It doesn’t matter if you are just getting into fishing, or have been fishing for a lifetime, your knot is going to make or break you landing a fish. If you do not tie the right knot, you run the chance of losing either a decent-sized fish on a shake, or losing your favorite lure. Knots are sometimes regarded as something sacred in the fishing community, and you could ask five different people what the best knot is and get five different answers. Knot tying has also been regarded as something that takes years of practice to master, but is that really true, and is there one perfect knot for trout fishing? We are going to dive into that, and give you some easy instructions on how to tie a strong knot and which ones work best.
What is the best knot for trout fishing? The best knot for trout fishing with Mono and fluoro line is the improved clinch knot. It is a strong and simple knot that is good for trout fishing with smaller hooks and is very easy to learn. The clinch knot is good for hooks, lures, and swivels, so it provides a simple solution for any trout configuration you can think of. There are tons of knots out there to try, but the clinch knot has been the most popular for both novice and expert anglers.
Tying the clinch knot is actually pretty easy, and can be done in only four steps! We are putting the steps below, and also giving you a simple to follow video for you to follow along with.
How Do I Tie A Clinch Knot?
4 EASY STEPS FOR TYING THE IMPROVED CLINCH KNOT:
- Pass end of the line through the eye of the hook or swivel
- Pull about 6 inches of line through and double it back against itself. Twist five to seven times.
- Pass end of the line through the small loop formed just above the eye, then through the big loop just created. Be careful that the coils don’t overlap.
- Moisten and pull the tag end and mainline so that the coiled line tightens against the eye. Trim excess.
Here is a video of Berkley explaining how you can tie this Improved Clinch Knot.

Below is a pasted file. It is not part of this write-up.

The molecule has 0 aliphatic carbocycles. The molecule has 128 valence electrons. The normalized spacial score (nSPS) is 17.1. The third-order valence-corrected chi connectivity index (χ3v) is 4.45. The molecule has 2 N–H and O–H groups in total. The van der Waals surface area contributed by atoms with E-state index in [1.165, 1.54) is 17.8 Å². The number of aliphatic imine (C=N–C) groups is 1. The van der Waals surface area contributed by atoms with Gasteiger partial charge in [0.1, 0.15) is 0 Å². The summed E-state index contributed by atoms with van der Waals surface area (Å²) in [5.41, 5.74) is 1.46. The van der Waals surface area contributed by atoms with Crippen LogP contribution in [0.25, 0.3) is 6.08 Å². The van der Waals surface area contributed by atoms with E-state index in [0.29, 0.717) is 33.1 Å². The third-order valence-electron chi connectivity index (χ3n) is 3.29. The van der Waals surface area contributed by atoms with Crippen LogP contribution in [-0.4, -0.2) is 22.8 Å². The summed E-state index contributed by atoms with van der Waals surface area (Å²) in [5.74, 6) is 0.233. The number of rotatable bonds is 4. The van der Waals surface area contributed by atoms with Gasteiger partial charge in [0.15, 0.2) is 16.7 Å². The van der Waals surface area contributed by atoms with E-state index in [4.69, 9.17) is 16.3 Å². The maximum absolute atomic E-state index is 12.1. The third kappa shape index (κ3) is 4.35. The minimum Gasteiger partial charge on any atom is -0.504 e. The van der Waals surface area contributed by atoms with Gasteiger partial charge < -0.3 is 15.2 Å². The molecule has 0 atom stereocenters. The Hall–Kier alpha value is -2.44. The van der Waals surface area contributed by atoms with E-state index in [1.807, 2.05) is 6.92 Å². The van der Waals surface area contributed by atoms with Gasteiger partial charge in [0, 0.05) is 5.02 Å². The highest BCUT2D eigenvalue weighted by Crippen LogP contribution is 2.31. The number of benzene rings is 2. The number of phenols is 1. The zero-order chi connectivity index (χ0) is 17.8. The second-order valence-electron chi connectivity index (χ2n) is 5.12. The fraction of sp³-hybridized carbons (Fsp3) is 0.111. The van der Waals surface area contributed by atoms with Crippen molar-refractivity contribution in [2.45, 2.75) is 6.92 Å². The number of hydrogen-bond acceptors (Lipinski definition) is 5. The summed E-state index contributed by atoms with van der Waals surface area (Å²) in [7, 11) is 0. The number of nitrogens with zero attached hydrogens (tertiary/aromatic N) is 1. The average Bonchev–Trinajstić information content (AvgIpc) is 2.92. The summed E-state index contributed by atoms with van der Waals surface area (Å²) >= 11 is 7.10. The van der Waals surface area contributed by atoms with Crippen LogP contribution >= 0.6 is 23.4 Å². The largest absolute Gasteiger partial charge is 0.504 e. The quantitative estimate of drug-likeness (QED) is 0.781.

Does Your Knot Really Matter?
In most cases, your knot really doesn’t matter as long as you tie it right, and tight so that it does not come loose. Knots are a sort of personal preference, but some knots are stronger than others. Tying a simple knot a few times may seem strong, but can be pulled loose. Mono and Fluoro lines stretch so if you snag trees, weeds, and rocks you can pull your knot loose and lose all your gear. Most knots are tied so that when you pull on them, they clench tighter, and do not pull out.
Does The Knot Matter For Hooks And Lures?
You can use the same knot for both hooks and lures, especially for the clinch knot. If you are using a lure, it is common practice to use a swivel as well, and you can use the same knot on that too. Knots are universal for things like hooks and lures, and as long as you tie them right, you should have no issues with your hook or lure. Lures tend to get the most wear and tear on knots because you are casting and reeling in rapidly, so you are putting more stress on your knot. Fish also hit your lure a little bit harder because the lure is moving through the water, so it strikes it with more force.
What If I Use Braided Line?
If you use braided line and do not use a leader, there is a much better knot for your line, and that is called the Palomar knot.
4 EASY STEPS FOR TYING THE PALOMAR KNOT:
- Double about 6 inches of line and pass through the eye of the hook
- Tie a simple overhand knot in the doubled line, letting the hook hang loose. Avoid twisting the lines.